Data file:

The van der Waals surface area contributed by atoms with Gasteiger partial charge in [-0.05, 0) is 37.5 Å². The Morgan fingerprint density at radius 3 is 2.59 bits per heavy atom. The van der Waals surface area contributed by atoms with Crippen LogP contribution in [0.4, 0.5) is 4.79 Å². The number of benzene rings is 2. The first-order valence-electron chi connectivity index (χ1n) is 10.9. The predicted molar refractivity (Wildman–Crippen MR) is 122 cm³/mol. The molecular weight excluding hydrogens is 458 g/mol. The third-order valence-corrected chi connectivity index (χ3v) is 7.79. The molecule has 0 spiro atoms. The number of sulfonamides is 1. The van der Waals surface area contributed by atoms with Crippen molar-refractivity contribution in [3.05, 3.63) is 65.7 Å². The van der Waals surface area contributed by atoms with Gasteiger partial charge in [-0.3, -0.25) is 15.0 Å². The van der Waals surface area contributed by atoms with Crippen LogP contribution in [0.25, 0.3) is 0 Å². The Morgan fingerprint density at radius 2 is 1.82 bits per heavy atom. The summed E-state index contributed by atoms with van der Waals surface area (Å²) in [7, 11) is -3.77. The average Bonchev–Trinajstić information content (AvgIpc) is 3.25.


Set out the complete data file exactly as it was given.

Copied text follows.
The van der Waals surface area contributed by atoms with Gasteiger partial charge in [-0.05, 0) is 37.5 Å². The Morgan fingerprint density at radius 3 is 2.59 bits per heavy atom. The van der Waals surface area contributed by atoms with Crippen LogP contribution in [0.4, 0.5) is 4.79 Å². The number of benzene rings is 2. The first-order valence-electron chi connectivity index (χ1n) is 10.9. The predicted molar refractivity (Wildman–Crippen MR) is 122 cm³/mol. The molecular weight excluding hydrogens is 458 g/mol. The third-order valence-corrected chi connectivity index (χ3v) is 7.79. The molecule has 0 spiro atoms. The number of sulfonamides is 1. The van der Waals surface area contributed by atoms with Crippen molar-refractivity contribution in [3.05, 3.63) is 65.7 Å². The van der Waals surface area contributed by atoms with Gasteiger partial charge in [-0.3, -0.25) is 15.0 Å². The van der Waals surface area contributed by atoms with Crippen LogP contribution in [0.25, 0.3) is 0 Å². The Morgan fingerprint density at radius 2 is 1.82 bits per heavy atom. The summed E-state index contributed by atoms with van der Waals surface area (Å²) in [7, 11) is -3.77. The average Bonchev–Trinajstić information content (AvgIpc) is 3.25.